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Letter to Senate EPW Committee on the Long-Term Solvency of the Highway Trust Fund

The Honorable Tom Carper
Committee on Environment and Public Works
410 Dirksen Senate Office Building
Washington, DC 20510

The Honorable Shelley Moore Capito
Ranking Member
Committee on Environment and Public Works
456 Dirksen Senate Office Building
Washington, DC 20510

Dear Chairman Carper and Ranking Member Capito,

The federal Highway Trust Fund, which supports the construction and maintenance of our nation’s highways and transit systems, is facing a cash flow crisis. While raising transportation user fees may be politically unpopular, relying predominately on a static gas tax is not an equitable or sustainable long-term solution.

In January 2020, the Bipartisan Policy Center released a report, “A Roadmap to the Last Gas Tax Increase,” with former Reps. Bill Shuster (R-PA) and Joe Crowley (D-NY).1 The report outlined the most politically viable, fiscally responsible, and bipartisan solutions to pay for the next federal surface transportation reauthorization bill and best meet our nation’s transportation needs for the next decade and beyond. Importantly, we recognize that revenue is outside of the committee’s jurisdiction. However, you have a critical role in shaping this debate, building support for the user-pays principle that underlies highway spending, and preparing for the transition to a new and a more sustainable source of revenue.

To that end, we applaud the committee for hosting a hearing to explore the long-term solvency of the Highway Trust Fund and, in advance, we wish to highlight four key recommendations from our work on this important issue:

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Increase fuel user fees one last time and index them to inflation.

A static gas tax, unadjusted to keep pace with inflation, can meet fewer infrastructure needs over time and puts increasing pressure on Congress to find offsets in the budget or deficit-spend—the latter being fiscally irresponsible given the exploding federal debt. In total, Congress must find nearly $200 billion in the budget to cover projected Highway Trust Fund revenue shortfalls over the next 10 years. To boost federal transportation funding, finally tackle deferred maintenance, sustainably pay for needed investments, and buy time to transition to a user fee based on vehicle miles traveled, fuel user fees should be increased by at least 15 cents and indexed to inflation. This is the only short-term option that will adequately cover all near-term needs and maintain the user-pay principle embedded in the current system. To avoid negatively impacting consumers and the economy as we continue to fight and recover from the COVID-19 pandemic, such an increase could be scheduled to phase in only when economic growth picks up.2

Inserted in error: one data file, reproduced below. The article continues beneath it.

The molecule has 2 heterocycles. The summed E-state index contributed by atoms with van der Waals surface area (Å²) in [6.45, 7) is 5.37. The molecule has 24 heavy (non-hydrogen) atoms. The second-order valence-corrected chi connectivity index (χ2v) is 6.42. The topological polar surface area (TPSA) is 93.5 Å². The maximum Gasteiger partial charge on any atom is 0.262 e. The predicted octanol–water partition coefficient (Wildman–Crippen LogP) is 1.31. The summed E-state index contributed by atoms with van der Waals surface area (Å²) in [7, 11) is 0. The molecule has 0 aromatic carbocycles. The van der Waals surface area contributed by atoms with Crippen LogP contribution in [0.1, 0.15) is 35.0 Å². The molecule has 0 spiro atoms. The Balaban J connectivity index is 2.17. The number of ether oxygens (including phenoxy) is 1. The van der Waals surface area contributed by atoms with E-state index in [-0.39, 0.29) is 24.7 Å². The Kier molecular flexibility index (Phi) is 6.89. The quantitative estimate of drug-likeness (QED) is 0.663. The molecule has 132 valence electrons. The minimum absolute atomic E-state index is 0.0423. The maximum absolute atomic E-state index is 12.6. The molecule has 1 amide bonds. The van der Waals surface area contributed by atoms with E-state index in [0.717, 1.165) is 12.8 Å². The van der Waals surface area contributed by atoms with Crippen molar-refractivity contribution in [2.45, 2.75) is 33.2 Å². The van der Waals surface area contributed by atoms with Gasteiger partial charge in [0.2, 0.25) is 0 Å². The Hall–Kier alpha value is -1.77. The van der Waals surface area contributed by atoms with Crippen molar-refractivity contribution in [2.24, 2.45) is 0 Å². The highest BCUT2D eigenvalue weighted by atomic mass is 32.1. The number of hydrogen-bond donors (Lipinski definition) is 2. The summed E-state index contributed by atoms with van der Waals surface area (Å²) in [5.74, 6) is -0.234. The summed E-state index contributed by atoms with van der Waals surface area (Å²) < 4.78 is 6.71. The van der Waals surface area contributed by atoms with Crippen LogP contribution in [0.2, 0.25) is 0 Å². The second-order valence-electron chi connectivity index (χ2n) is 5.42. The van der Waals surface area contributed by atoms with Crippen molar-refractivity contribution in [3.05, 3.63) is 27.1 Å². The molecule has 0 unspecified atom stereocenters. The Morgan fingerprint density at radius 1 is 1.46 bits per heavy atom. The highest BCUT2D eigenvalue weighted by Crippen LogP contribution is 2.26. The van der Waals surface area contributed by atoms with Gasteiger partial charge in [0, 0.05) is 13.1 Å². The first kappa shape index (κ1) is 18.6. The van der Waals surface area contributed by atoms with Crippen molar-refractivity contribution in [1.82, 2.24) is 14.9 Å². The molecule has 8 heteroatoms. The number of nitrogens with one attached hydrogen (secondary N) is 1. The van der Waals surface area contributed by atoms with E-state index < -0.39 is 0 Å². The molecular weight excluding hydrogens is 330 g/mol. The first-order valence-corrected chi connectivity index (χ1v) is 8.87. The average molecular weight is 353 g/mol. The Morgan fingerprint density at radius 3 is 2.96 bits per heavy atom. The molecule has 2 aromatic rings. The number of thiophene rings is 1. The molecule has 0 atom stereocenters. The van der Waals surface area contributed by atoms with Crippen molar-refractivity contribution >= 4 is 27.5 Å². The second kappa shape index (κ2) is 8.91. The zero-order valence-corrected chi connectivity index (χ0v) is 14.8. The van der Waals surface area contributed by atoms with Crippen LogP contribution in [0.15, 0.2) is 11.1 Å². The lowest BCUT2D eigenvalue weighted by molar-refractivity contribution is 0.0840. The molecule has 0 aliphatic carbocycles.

Strengthen the user-pay, user-benefit model.

The Highway Trust Fund provides for a nexus between who pays and who benefits from the fund, though it does not follow a direct 1:1 user-pay, user-benefit model. Starting in 1970, just 14 years after the creation of the trust fund, Congress began expanding the list of eligible projects to include transit projects, despite only collecting revenue from a variety of vehicle-related taxes. Policymakers should seek to ensure that those who benefit from HTF spending are contributing something. To that end, Congress could:

  • Roughly synchronize spending with user tax/fee receipts;
  • Periodically analyze all HTF user taxes and fees to ensure costs are fairly allocated to different classes of system users;
  • Ensure more beneficiaries of the HTF pay into it by, for example, reinstating the diesel tax for passenger trains, eliminating reduced user fees on fuel intercity and local buses, and levying a modest user fee on bicycle tires; and
  • Support electric vehicle ownership while ensuring that their drivers contribute to the HTF.